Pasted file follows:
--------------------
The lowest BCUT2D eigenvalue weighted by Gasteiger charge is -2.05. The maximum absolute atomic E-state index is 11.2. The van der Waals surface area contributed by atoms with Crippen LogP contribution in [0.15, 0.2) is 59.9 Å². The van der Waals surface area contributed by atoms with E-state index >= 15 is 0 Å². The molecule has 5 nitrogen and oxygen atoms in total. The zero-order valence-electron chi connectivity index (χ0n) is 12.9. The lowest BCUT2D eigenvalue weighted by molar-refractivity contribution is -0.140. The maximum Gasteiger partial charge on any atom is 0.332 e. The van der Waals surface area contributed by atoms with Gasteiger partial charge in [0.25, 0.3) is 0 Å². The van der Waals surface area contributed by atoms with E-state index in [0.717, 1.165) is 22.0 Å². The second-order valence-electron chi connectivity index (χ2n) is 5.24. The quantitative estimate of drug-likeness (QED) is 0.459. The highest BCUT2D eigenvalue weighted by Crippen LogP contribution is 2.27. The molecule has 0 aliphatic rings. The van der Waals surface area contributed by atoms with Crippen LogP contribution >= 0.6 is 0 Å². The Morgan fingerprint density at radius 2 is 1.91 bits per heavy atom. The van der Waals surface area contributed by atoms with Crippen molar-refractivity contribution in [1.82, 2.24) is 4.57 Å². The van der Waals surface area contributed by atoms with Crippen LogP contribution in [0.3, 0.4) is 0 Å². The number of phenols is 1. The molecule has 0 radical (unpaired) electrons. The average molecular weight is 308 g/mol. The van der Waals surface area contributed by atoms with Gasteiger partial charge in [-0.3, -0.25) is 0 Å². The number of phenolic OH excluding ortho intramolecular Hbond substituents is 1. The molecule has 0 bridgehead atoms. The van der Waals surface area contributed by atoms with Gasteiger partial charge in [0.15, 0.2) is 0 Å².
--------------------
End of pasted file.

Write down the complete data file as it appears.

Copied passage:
The lowest BCUT2D eigenvalue weighted by Gasteiger charge is -2.05. The maximum absolute atomic E-state index is 11.2. The van der Waals surface area contributed by atoms with Crippen LogP contribution in [0.15, 0.2) is 59.9 Å². The van der Waals surface area contributed by atoms with E-state index >= 15 is 0 Å². The molecule has 5 nitrogen and oxygen atoms in total. The zero-order valence-electron chi connectivity index (χ0n) is 12.9. The lowest BCUT2D eigenvalue weighted by molar-refractivity contribution is -0.140. The maximum Gasteiger partial charge on any atom is 0.332 e. The van der Waals surface area contributed by atoms with Gasteiger partial charge in [0.25, 0.3) is 0 Å². The van der Waals surface area contributed by atoms with E-state index in [0.717, 1.165) is 22.0 Å². The second-order valence-electron chi connectivity index (χ2n) is 5.24. The quantitative estimate of drug-likeness (QED) is 0.459. The highest BCUT2D eigenvalue weighted by Crippen LogP contribution is 2.27. The molecule has 0 aliphatic rings. The van der Waals surface area contributed by atoms with Crippen LogP contribution >= 0.6 is 0 Å². The Morgan fingerprint density at radius 2 is 1.91 bits per heavy atom. The van der Waals surface area contributed by atoms with Crippen molar-refractivity contribution in [1.82, 2.24) is 4.57 Å². The van der Waals surface area contributed by atoms with Crippen LogP contribution in [0.3, 0.4) is 0 Å². The number of phenols is 1. The molecule has 0 radical (unpaired) electrons. The average molecular weight is 308 g/mol. The van der Waals surface area contributed by atoms with Gasteiger partial charge in [-0.3, -0.25) is 0 Å². The number of phenolic OH excluding ortho intramolecular Hbond substituents is 1. The molecule has 0 bridgehead atoms. The van der Waals surface area contributed by atoms with Gasteiger partial charge in [0.15, 0.2) is 0 Å².